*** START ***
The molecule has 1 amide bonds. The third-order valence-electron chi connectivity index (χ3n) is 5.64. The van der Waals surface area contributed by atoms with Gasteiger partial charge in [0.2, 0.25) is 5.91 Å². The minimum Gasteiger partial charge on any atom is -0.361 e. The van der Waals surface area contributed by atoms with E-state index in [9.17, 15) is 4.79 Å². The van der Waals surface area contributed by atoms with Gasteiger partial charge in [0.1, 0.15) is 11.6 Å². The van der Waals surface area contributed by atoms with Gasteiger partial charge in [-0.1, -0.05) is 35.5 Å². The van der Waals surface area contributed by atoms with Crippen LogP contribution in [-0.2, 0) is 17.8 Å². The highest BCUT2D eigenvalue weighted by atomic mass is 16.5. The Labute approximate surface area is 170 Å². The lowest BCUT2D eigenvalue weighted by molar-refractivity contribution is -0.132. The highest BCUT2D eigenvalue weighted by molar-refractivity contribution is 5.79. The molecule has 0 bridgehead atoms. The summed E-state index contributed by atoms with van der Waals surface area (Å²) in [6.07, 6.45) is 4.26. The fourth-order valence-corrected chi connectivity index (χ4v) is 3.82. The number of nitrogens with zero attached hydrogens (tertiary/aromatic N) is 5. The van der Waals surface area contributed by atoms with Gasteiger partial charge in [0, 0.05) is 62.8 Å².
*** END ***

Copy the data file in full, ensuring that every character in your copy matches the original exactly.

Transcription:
The molecule has 1 amide bonds. The third-order valence-electron chi connectivity index (χ3n) is 5.64. The van der Waals surface area contributed by atoms with Gasteiger partial charge in [0.2, 0.25) is 5.91 Å². The minimum Gasteiger partial charge on any atom is -0.361 e. The van der Waals surface area contributed by atoms with E-state index in [9.17, 15) is 4.79 Å². The van der Waals surface area contributed by atoms with Gasteiger partial charge in [0.1, 0.15) is 11.6 Å². The van der Waals surface area contributed by atoms with Gasteiger partial charge in [-0.1, -0.05) is 35.5 Å². The van der Waals surface area contributed by atoms with Crippen LogP contribution in [-0.2, 0) is 17.8 Å². The highest BCUT2D eigenvalue weighted by atomic mass is 16.5. The Labute approximate surface area is 170 Å². The lowest BCUT2D eigenvalue weighted by molar-refractivity contribution is -0.132. The highest BCUT2D eigenvalue weighted by molar-refractivity contribution is 5.79. The molecule has 0 bridgehead atoms. The summed E-state index contributed by atoms with van der Waals surface area (Å²) in [6.07, 6.45) is 4.26. The fourth-order valence-corrected chi connectivity index (χ4v) is 3.82. The number of nitrogens with zero attached hydrogens (tertiary/aromatic N) is 5. The van der Waals surface area contributed by atoms with Gasteiger partial charge in [0, 0.05) is 62.8 Å².